Eric Foner writes:
Reconstruction poses a challenge to Americans’ historical understanding because we prefer stories with happy endings. Unfortunately, the overthrow of the South’s biracial governments, accomplished in part by terrorist violence, was followed by a long period of legally enforced white supremacy. Yet this itself offers a timely lesson – that there is nothing inevitable or predetermined in the onward march of freedom and equality. Reconstruction and its aftermath remind us that rights in the Constitution are not self-enforcing, and that our liberties can never be taken for granted. [link]
Last year, during the Presidential campaign, Osita Nwanevu wrote:
In 2012, Alternative Right ran an essay called “Is Black Genocide Right?” by Colin Liddell. “Instead of asking how we can make reparations for slavery, colonialism, and Apartheid or how we can equalize academic scores and incomes,” he wrote, “we should instead be asking questions like, ‘Does human civilization actually need the Black race?’ ‘Is Black genocide right?’ and, if it is, ‘What would be the best and easiest way to dispose of them?’” [link]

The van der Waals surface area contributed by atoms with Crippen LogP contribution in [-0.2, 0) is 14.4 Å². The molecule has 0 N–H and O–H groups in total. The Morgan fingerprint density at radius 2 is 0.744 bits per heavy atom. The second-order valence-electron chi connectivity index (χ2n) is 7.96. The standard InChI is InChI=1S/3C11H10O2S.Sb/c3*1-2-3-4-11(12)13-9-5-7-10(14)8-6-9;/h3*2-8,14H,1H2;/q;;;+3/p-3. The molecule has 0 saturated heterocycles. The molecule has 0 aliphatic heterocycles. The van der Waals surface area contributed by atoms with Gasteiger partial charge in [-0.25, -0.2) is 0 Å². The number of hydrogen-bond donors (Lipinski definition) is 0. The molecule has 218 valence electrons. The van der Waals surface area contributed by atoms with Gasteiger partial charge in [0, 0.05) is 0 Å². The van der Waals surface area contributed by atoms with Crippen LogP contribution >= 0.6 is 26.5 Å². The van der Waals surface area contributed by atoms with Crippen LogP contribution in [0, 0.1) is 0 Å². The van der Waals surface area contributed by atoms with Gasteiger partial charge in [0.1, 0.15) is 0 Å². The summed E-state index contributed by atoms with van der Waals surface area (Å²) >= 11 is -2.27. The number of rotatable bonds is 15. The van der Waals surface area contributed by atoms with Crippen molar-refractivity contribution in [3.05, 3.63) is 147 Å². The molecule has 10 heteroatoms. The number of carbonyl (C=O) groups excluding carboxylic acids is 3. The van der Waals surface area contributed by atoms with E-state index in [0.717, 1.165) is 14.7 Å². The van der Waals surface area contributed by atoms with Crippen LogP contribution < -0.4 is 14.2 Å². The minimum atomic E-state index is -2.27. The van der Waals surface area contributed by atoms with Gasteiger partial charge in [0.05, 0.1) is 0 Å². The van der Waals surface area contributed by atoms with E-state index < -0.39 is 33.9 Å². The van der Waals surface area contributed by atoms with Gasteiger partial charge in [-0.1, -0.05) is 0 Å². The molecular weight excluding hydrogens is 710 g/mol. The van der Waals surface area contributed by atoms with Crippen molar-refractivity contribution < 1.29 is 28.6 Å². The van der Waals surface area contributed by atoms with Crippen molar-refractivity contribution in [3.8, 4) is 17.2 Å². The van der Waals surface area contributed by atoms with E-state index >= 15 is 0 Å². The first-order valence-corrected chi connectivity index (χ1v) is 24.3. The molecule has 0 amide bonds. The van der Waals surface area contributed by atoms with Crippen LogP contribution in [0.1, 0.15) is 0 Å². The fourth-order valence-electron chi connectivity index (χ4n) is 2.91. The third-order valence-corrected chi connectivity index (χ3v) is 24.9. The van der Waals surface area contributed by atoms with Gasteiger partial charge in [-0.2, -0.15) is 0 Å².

[Pay close attention to the date. This and the video are meant ironically]
“Half of the people have been very sure that if he were elected the country would come to an end, if the world did not. But we are inclined to believe that the Union will last a little longer, and that we shall have some good times yet, in time to come. It has been said that a “special Providence watches over children, drunkards, and the United States.” They make so many blunders, and yet live through them, it must be that they are cared for, for they take very little care of themselves. So we are disposed to trust Providence, and not to worry.”
— Editor’s Drawer” column in the December 1856 issue of Harper’s New Monthly Magazine Volume 14.
From Dr. King’s 1959 trip to India. Source: The King Center. via Manish Vij.
Source: Washington Post
A timeline of the genesis of the Confederate sites shows two notable spikes. One comes around the turn of the 20th century, just after Plessy v. Ferguson, and just as many Southern states were establishing repressive race laws. The second runs from the mid-1950s to the mid-1960s—the peak of the civil-rights movement. In other words, the erection of Confederate monuments has been a way to perform cultural resistance to black equality. [link]